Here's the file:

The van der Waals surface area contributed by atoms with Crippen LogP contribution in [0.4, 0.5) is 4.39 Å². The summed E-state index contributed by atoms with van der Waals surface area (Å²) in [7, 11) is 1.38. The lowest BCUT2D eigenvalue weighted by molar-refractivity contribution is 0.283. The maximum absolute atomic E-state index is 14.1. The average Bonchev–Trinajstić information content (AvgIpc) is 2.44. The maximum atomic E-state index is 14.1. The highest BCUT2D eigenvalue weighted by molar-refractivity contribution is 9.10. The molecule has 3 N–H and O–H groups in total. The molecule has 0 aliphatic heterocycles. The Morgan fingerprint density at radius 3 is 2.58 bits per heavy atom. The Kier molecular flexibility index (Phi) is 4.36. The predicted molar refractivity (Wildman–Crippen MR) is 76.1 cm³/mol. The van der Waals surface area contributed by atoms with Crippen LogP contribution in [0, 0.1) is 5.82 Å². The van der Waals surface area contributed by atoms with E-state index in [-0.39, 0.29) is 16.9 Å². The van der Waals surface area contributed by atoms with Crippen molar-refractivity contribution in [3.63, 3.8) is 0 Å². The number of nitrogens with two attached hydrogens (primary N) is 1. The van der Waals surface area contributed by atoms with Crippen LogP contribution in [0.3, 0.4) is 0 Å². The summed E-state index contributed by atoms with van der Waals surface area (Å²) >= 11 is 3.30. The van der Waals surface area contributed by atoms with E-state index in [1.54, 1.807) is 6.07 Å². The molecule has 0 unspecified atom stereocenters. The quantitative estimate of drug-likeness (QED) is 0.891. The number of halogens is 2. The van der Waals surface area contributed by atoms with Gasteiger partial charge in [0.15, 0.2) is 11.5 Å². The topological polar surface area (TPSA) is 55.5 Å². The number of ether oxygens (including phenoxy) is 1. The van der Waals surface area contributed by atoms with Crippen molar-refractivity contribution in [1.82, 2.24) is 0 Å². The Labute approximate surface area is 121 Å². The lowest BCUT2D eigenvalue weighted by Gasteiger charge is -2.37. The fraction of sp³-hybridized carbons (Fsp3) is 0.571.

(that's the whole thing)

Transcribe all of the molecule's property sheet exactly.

The van der Waals surface area contributed by atoms with Crippen LogP contribution in [0.4, 0.5) is 4.39 Å². The summed E-state index contributed by atoms with van der Waals surface area (Å²) in [7, 11) is 1.38. The lowest BCUT2D eigenvalue weighted by molar-refractivity contribution is 0.283. The maximum absolute atomic E-state index is 14.1. The average Bonchev–Trinajstić information content (AvgIpc) is 2.44. The maximum atomic E-state index is 14.1. The highest BCUT2D eigenvalue weighted by molar-refractivity contribution is 9.10. The molecule has 3 N–H and O–H groups in total. The molecule has 0 aliphatic heterocycles. The Morgan fingerprint density at radius 3 is 2.58 bits per heavy atom. The Kier molecular flexibility index (Phi) is 4.36. The predicted molar refractivity (Wildman–Crippen MR) is 76.1 cm³/mol. The van der Waals surface area contributed by atoms with Crippen LogP contribution in [0, 0.1) is 5.82 Å². The van der Waals surface area contributed by atoms with E-state index in [-0.39, 0.29) is 16.9 Å². The van der Waals surface area contributed by atoms with Crippen molar-refractivity contribution in [3.63, 3.8) is 0 Å². The number of nitrogens with two attached hydrogens (primary N) is 1. The van der Waals surface area contributed by atoms with Crippen LogP contribution in [0.3, 0.4) is 0 Å². The summed E-state index contributed by atoms with van der Waals surface area (Å²) >= 11 is 3.30. The van der Waals surface area contributed by atoms with E-state index in [1.54, 1.807) is 6.07 Å². The molecule has 0 unspecified atom stereocenters. The quantitative estimate of drug-likeness (QED) is 0.891. The number of halogens is 2. The van der Waals surface area contributed by atoms with Gasteiger partial charge in [0.15, 0.2) is 11.5 Å². The topological polar surface area (TPSA) is 55.5 Å². The number of ether oxygens (including phenoxy) is 1. The van der Waals surface area contributed by atoms with Crippen molar-refractivity contribution in [1.82, 2.24) is 0 Å². The Labute approximate surface area is 121 Å². The lowest BCUT2D eigenvalue weighted by Gasteiger charge is -2.37. The fraction of sp³-hybridized carbons (Fsp3) is 0.571.